On November 17, 2008, the United States Department of the Treasury (“Treasury”) issued its much-anticipated Summary Term Sheet detailing the terms for participation by nonpublicly traded banks and bank holding companies in the Treasury’s Troubled Asset Relief Program’s Capital Purchase Program (“CPP”). In addition, the Treasury also issued a related Private Bank Program Q&A (“Q&A”). Privately held banks and bank holding companies interested in participating in the CPP must file their applications by December 8, 2008. The Treasury will determine eligibility and allocation for applicants after consultation with their appropriate federal banking agency.  

The private-company term sheet applies to nonpublicly traded institutions only and specifically excludes banks, thrifts and their holding companies that have elected Subchapter S tax treatment, as well as mutual organizations. The Q&A makes it clear that the terms and deadline for participation in the program by these organizations are still under consideration. The key components of the CPP as they relate to private banks and bank holding companies are summarized below.  

Eligibility Considerations and Definition of Private Company

All “Qualified Financial Institutions” are eligible to apply to participate in the CPP. The private-company term sheet, however, is limited to “nonpublic” companies other than Subchapter S institutions and mutual organizations, which remain under consideration by the Treasury.  

What is a “Nonpublic” Company?  

It is important to note the distinction between “nonpublic” institutions and “publicly traded” institutions for purposes of the term sheet. The private-company term sheet defines “publicly traded” as a company (1) whose securities are traded on a national securities exchange and (2) that is required to file periodic reports with the Securities and Exchange Commission or its primary federal regulator. Accordingly, it appears that SEC-reporting companies are permitted to participate under the nonpublic-company term sheet so long as their securities are not listed on a national securities exchange.  

Participation by Nonbanks or Bank Holding Companies  

Like the public company version of the CPP, the Q&A for the nonpublic-company program addresses the ability of companies that are not currently bank or thrift holding companies to participate in the CPP. Under the Q&A, if a nonpublicly traded company has a bank or thrift holding company application on file with the appropriate regulatory authority on or before December 8, 2008, the company may apply, on a conditional basis, to participate in the CPP. This requirement means that the company should have an agreement in place to acquire an interest in a bank or savings association sufficient to deem the acquiring company a bank or thrift holding company (typically at least 15 percent of the financial institution’s outstanding voting securities) by December 8, 2008. The holding company application must be approved by January 15, 2009, and the underlying acquisition must be consummated prior to the time that the company receives any funding through the CPP.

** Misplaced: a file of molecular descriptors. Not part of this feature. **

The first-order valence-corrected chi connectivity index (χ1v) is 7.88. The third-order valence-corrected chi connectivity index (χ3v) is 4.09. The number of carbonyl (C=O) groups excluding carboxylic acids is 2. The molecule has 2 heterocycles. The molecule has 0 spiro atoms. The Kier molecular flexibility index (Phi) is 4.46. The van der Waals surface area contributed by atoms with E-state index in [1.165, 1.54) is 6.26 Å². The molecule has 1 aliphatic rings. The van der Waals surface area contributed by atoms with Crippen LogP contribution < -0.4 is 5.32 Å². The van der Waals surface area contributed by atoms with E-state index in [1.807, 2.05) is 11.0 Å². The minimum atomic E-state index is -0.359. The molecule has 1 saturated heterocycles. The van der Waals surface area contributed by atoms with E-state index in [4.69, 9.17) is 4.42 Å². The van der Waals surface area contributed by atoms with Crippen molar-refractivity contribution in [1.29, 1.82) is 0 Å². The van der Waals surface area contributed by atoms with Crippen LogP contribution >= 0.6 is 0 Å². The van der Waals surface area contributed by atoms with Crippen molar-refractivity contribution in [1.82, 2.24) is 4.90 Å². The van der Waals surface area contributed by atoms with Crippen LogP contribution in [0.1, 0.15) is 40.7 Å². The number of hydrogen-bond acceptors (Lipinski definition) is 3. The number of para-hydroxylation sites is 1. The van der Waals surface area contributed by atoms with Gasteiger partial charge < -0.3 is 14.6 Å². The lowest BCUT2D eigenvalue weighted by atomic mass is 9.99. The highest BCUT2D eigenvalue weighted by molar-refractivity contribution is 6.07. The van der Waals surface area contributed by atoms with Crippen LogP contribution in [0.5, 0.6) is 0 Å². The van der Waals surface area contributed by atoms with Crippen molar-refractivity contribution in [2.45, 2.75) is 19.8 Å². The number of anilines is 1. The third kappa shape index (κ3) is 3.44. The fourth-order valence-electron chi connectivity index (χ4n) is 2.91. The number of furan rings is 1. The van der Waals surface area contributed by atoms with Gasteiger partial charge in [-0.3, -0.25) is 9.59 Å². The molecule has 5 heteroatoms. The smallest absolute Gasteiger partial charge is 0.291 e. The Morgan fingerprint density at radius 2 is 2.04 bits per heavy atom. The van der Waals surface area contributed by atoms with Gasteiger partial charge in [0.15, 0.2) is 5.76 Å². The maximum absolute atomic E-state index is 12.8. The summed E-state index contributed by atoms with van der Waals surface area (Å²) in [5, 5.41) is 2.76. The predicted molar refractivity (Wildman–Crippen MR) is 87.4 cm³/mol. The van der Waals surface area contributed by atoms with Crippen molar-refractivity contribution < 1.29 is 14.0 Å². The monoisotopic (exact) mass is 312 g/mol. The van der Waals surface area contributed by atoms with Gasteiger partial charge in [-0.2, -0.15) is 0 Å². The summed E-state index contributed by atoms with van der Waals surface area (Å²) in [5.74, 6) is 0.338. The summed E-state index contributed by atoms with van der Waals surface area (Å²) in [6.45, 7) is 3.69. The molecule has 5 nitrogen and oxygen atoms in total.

For an acquiring company to become a bank or thrift holding company, it is likely that its existing operations must be limited predominantly to activities that are financial in nature or otherwise permissible for bank or thrift holding companies. In addition, prior to pursuing this opportunity, applicants should carefully consider the regulatory implications of becoming a bank or thrift holding company. It is widely anticipated that the regulatory burden on bank and thrift holding companies, particularly those participating in the CPP, may increase in the future. Under the appropriate circumstances, however, this option can be very attractive for a financial services company in need of additional capital. Even holding companies for very small financial institutions may apply for a capital infusion of up to 3 percent of the proposed holding company’s risk-weighted assets as of September 30, 2008. Applicants should note that approval of the holding company application does not guarantee approval of its CPP application. For that reason, an acquiring company should consider making approval of its CPP application a condition to consummating its acquisition.  

Summary of the Material Terms of the Private-Bank Capital Purchase Program  

In many respects, the terms of the preferred stock to be issued by privately held institutions are the same as the terms applicable to their publicly held counterparts.  

Size of Investment